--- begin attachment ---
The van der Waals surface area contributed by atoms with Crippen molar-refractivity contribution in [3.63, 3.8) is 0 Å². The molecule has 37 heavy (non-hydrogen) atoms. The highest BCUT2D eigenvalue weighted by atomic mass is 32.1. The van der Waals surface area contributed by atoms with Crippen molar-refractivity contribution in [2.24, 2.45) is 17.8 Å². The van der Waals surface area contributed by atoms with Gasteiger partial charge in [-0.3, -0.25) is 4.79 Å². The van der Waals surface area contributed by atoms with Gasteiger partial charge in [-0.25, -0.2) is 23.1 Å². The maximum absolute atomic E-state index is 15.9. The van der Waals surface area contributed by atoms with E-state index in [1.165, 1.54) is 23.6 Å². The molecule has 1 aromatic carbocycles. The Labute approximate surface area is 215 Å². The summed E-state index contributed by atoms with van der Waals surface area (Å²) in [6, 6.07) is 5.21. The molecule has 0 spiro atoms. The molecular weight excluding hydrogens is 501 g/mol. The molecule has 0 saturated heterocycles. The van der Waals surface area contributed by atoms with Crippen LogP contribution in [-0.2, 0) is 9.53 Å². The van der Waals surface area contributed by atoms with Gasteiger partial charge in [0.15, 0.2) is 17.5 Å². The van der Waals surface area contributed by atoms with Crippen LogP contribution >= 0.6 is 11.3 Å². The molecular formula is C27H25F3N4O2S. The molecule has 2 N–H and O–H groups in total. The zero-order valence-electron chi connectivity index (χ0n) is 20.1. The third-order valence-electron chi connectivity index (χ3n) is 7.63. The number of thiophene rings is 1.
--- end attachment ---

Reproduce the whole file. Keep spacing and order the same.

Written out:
The van der Waals surface area contributed by atoms with Crippen molar-refractivity contribution in [3.63, 3.8) is 0 Å². The molecule has 37 heavy (non-hydrogen) atoms. The highest BCUT2D eigenvalue weighted by atomic mass is 32.1. The van der Waals surface area contributed by atoms with Crippen molar-refractivity contribution in [2.24, 2.45) is 17.8 Å². The van der Waals surface area contributed by atoms with Gasteiger partial charge in [-0.3, -0.25) is 4.79 Å². The van der Waals surface area contributed by atoms with Gasteiger partial charge in [-0.25, -0.2) is 23.1 Å². The maximum absolute atomic E-state index is 15.9. The van der Waals surface area contributed by atoms with E-state index in [1.165, 1.54) is 23.6 Å². The molecule has 1 aromatic carbocycles. The Labute approximate surface area is 215 Å². The summed E-state index contributed by atoms with van der Waals surface area (Å²) in [6, 6.07) is 5.21. The molecule has 0 spiro atoms. The molecular weight excluding hydrogens is 501 g/mol. The molecule has 0 saturated heterocycles. The van der Waals surface area contributed by atoms with Crippen LogP contribution in [-0.2, 0) is 9.53 Å². The van der Waals surface area contributed by atoms with Gasteiger partial charge in [0.15, 0.2) is 17.5 Å². The van der Waals surface area contributed by atoms with Crippen LogP contribution >= 0.6 is 11.3 Å². The molecular formula is C27H25F3N4O2S. The molecule has 2 N–H and O–H groups in total. The zero-order valence-electron chi connectivity index (χ0n) is 20.1. The third-order valence-electron chi connectivity index (χ3n) is 7.63. The number of thiophene rings is 1.